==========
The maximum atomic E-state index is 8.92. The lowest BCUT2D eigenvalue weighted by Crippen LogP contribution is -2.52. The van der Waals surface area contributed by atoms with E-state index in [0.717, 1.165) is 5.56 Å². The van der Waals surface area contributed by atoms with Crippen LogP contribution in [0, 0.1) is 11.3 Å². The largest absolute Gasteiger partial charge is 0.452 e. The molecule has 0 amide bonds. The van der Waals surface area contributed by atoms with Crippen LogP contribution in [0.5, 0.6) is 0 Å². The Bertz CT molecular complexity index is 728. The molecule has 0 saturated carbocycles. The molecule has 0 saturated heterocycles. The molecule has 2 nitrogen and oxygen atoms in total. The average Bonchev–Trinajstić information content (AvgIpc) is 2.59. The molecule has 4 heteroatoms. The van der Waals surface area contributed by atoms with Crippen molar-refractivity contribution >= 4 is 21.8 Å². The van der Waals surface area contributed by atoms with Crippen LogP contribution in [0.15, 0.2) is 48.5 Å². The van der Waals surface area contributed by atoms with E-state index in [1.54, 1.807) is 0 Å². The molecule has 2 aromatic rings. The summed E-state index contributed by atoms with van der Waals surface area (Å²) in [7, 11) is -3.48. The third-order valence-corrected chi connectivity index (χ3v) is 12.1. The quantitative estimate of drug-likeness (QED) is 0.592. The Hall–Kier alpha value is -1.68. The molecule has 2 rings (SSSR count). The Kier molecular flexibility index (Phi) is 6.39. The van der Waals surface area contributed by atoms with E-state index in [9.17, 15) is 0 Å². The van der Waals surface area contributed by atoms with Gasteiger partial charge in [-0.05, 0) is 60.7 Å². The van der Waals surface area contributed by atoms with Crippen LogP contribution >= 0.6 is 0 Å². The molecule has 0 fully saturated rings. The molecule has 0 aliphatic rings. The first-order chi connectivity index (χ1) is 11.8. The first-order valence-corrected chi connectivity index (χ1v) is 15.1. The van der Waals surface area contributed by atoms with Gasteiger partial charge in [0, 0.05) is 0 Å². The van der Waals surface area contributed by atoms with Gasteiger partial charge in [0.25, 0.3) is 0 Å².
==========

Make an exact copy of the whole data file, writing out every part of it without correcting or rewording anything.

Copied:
The maximum atomic E-state index is 8.92. The lowest BCUT2D eigenvalue weighted by Crippen LogP contribution is -2.52. The van der Waals surface area contributed by atoms with E-state index in [0.717, 1.165) is 5.56 Å². The van der Waals surface area contributed by atoms with Crippen LogP contribution in [0, 0.1) is 11.3 Å². The largest absolute Gasteiger partial charge is 0.452 e. The molecule has 0 amide bonds. The van der Waals surface area contributed by atoms with Crippen LogP contribution in [0.5, 0.6) is 0 Å². The Bertz CT molecular complexity index is 728. The molecule has 0 saturated carbocycles. The molecule has 0 saturated heterocycles. The molecule has 2 nitrogen and oxygen atoms in total. The average Bonchev–Trinajstić information content (AvgIpc) is 2.59. The molecule has 4 heteroatoms. The van der Waals surface area contributed by atoms with Crippen molar-refractivity contribution >= 4 is 21.8 Å². The van der Waals surface area contributed by atoms with Crippen LogP contribution in [0.15, 0.2) is 48.5 Å². The van der Waals surface area contributed by atoms with E-state index in [1.54, 1.807) is 0 Å². The molecule has 2 aromatic rings. The summed E-state index contributed by atoms with van der Waals surface area (Å²) in [7, 11) is -3.48. The third-order valence-corrected chi connectivity index (χ3v) is 12.1. The quantitative estimate of drug-likeness (QED) is 0.592. The Hall–Kier alpha value is -1.68. The molecule has 2 rings (SSSR count). The Kier molecular flexibility index (Phi) is 6.39. The van der Waals surface area contributed by atoms with E-state index in [9.17, 15) is 0 Å². The van der Waals surface area contributed by atoms with Gasteiger partial charge in [-0.05, 0) is 60.7 Å². The van der Waals surface area contributed by atoms with Crippen LogP contribution >= 0.6 is 0 Å². The molecule has 0 fully saturated rings. The molecule has 0 aliphatic rings. The first-order chi connectivity index (χ1) is 11.8. The first-order valence-corrected chi connectivity index (χ1v) is 15.1. The van der Waals surface area contributed by atoms with Gasteiger partial charge in [0, 0.05) is 0 Å². The van der Waals surface area contributed by atoms with Gasteiger partial charge in [0.25, 0.3) is 0 Å².